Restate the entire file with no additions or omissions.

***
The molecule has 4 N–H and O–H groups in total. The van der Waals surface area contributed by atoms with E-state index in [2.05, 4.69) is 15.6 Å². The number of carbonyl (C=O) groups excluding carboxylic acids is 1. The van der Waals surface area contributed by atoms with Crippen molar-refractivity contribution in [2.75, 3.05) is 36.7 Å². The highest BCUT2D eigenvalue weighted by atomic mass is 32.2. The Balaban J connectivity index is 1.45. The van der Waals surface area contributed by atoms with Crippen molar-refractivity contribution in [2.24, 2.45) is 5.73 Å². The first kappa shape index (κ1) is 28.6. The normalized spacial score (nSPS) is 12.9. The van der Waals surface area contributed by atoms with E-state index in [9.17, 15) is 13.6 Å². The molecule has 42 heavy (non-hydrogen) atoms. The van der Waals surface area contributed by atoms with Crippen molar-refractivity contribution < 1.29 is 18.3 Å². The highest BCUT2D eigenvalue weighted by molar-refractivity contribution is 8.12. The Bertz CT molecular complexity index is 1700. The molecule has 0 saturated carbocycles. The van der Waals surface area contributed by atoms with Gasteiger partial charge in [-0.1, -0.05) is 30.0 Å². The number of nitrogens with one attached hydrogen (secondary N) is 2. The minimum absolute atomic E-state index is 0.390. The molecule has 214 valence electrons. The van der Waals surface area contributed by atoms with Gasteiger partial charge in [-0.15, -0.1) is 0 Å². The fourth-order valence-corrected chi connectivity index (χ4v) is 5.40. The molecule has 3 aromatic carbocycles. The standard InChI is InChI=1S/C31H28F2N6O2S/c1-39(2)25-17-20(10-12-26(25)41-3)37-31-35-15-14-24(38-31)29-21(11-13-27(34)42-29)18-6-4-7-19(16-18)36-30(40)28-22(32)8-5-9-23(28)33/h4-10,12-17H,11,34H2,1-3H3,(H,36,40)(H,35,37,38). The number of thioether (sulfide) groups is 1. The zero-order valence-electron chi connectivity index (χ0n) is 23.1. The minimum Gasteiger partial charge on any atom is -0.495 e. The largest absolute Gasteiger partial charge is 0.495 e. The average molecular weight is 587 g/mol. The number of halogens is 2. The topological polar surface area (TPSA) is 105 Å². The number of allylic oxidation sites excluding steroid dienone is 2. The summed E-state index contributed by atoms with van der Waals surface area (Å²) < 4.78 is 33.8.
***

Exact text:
The molecule has 4 N–H and O–H groups in total. The van der Waals surface area contributed by atoms with E-state index in [2.05, 4.69) is 15.6 Å². The number of carbonyl (C=O) groups excluding carboxylic acids is 1. The van der Waals surface area contributed by atoms with Crippen molar-refractivity contribution in [2.75, 3.05) is 36.7 Å². The highest BCUT2D eigenvalue weighted by atomic mass is 32.2. The Balaban J connectivity index is 1.45. The van der Waals surface area contributed by atoms with Crippen molar-refractivity contribution in [2.24, 2.45) is 5.73 Å². The first kappa shape index (κ1) is 28.6. The normalized spacial score (nSPS) is 12.9. The van der Waals surface area contributed by atoms with E-state index in [9.17, 15) is 13.6 Å². The molecule has 42 heavy (non-hydrogen) atoms. The van der Waals surface area contributed by atoms with Crippen molar-refractivity contribution < 1.29 is 18.3 Å². The highest BCUT2D eigenvalue weighted by molar-refractivity contribution is 8.12. The Bertz CT molecular complexity index is 1700. The molecule has 0 saturated carbocycles. The van der Waals surface area contributed by atoms with Gasteiger partial charge in [-0.1, -0.05) is 30.0 Å². The number of nitrogens with one attached hydrogen (secondary N) is 2. The minimum absolute atomic E-state index is 0.390. The molecule has 214 valence electrons. The van der Waals surface area contributed by atoms with Gasteiger partial charge in [-0.15, -0.1) is 0 Å². The fourth-order valence-corrected chi connectivity index (χ4v) is 5.40. The molecule has 3 aromatic carbocycles. The standard InChI is InChI=1S/C31H28F2N6O2S/c1-39(2)25-17-20(10-12-26(25)41-3)37-31-35-15-14-24(38-31)29-21(11-13-27(34)42-29)18-6-4-7-19(16-18)36-30(40)28-22(32)8-5-9-23(28)33/h4-10,12-17H,11,34H2,1-3H3,(H,36,40)(H,35,37,38). The number of thioether (sulfide) groups is 1. The zero-order valence-electron chi connectivity index (χ0n) is 23.1. The minimum Gasteiger partial charge on any atom is -0.495 e. The largest absolute Gasteiger partial charge is 0.495 e. The average molecular weight is 587 g/mol. The number of halogens is 2. The topological polar surface area (TPSA) is 105 Å². The number of allylic oxidation sites excluding steroid dienone is 2. The summed E-state index contributed by atoms with van der Waals surface area (Å²) < 4.78 is 33.8.